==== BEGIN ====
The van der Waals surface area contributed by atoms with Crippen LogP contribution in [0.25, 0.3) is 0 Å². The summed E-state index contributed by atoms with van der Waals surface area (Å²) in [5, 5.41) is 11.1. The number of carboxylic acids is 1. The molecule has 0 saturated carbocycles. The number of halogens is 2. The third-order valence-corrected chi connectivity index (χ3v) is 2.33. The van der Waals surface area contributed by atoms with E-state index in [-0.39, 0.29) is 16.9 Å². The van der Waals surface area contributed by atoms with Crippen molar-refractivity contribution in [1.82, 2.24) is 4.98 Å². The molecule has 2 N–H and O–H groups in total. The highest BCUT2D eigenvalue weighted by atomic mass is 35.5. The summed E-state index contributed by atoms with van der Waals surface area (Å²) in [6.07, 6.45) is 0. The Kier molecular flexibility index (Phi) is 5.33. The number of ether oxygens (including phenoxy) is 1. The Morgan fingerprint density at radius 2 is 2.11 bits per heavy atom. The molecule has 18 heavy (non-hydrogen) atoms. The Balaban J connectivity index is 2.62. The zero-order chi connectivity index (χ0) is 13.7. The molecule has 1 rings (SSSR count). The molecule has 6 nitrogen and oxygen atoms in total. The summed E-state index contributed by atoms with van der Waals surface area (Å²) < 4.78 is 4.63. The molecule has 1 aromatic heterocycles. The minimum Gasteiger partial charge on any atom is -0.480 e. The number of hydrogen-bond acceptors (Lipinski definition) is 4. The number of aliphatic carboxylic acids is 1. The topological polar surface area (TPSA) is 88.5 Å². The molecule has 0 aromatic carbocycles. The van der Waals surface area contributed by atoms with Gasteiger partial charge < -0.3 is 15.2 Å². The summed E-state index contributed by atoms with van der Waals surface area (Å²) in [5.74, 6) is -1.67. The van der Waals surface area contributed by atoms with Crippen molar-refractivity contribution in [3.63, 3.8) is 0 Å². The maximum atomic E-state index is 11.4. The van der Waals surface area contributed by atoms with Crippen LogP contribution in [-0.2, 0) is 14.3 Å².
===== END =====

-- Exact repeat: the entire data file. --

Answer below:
The van der Waals surface area contributed by atoms with Crippen LogP contribution in [0.25, 0.3) is 0 Å². The summed E-state index contributed by atoms with van der Waals surface area (Å²) in [5, 5.41) is 11.1. The number of carboxylic acids is 1. The molecule has 0 saturated carbocycles. The number of halogens is 2. The third-order valence-corrected chi connectivity index (χ3v) is 2.33. The van der Waals surface area contributed by atoms with E-state index in [-0.39, 0.29) is 16.9 Å². The van der Waals surface area contributed by atoms with Crippen molar-refractivity contribution in [1.82, 2.24) is 4.98 Å². The molecule has 2 N–H and O–H groups in total. The highest BCUT2D eigenvalue weighted by atomic mass is 35.5. The summed E-state index contributed by atoms with van der Waals surface area (Å²) in [6.07, 6.45) is 0. The Kier molecular flexibility index (Phi) is 5.33. The number of ether oxygens (including phenoxy) is 1. The Morgan fingerprint density at radius 2 is 2.11 bits per heavy atom. The molecule has 18 heavy (non-hydrogen) atoms. The Balaban J connectivity index is 2.62. The zero-order chi connectivity index (χ0) is 13.7. The molecule has 1 rings (SSSR count). The molecule has 6 nitrogen and oxygen atoms in total. The summed E-state index contributed by atoms with van der Waals surface area (Å²) < 4.78 is 4.63. The molecule has 1 aromatic heterocycles. The minimum Gasteiger partial charge on any atom is -0.480 e. The number of hydrogen-bond acceptors (Lipinski definition) is 4. The number of aliphatic carboxylic acids is 1. The topological polar surface area (TPSA) is 88.5 Å². The molecule has 0 aromatic carbocycles. The van der Waals surface area contributed by atoms with Gasteiger partial charge < -0.3 is 15.2 Å². The summed E-state index contributed by atoms with van der Waals surface area (Å²) in [5.74, 6) is -1.67. The van der Waals surface area contributed by atoms with Crippen molar-refractivity contribution in [3.63, 3.8) is 0 Å². The maximum atomic E-state index is 11.4. The van der Waals surface area contributed by atoms with Crippen LogP contribution in [-0.2, 0) is 14.3 Å².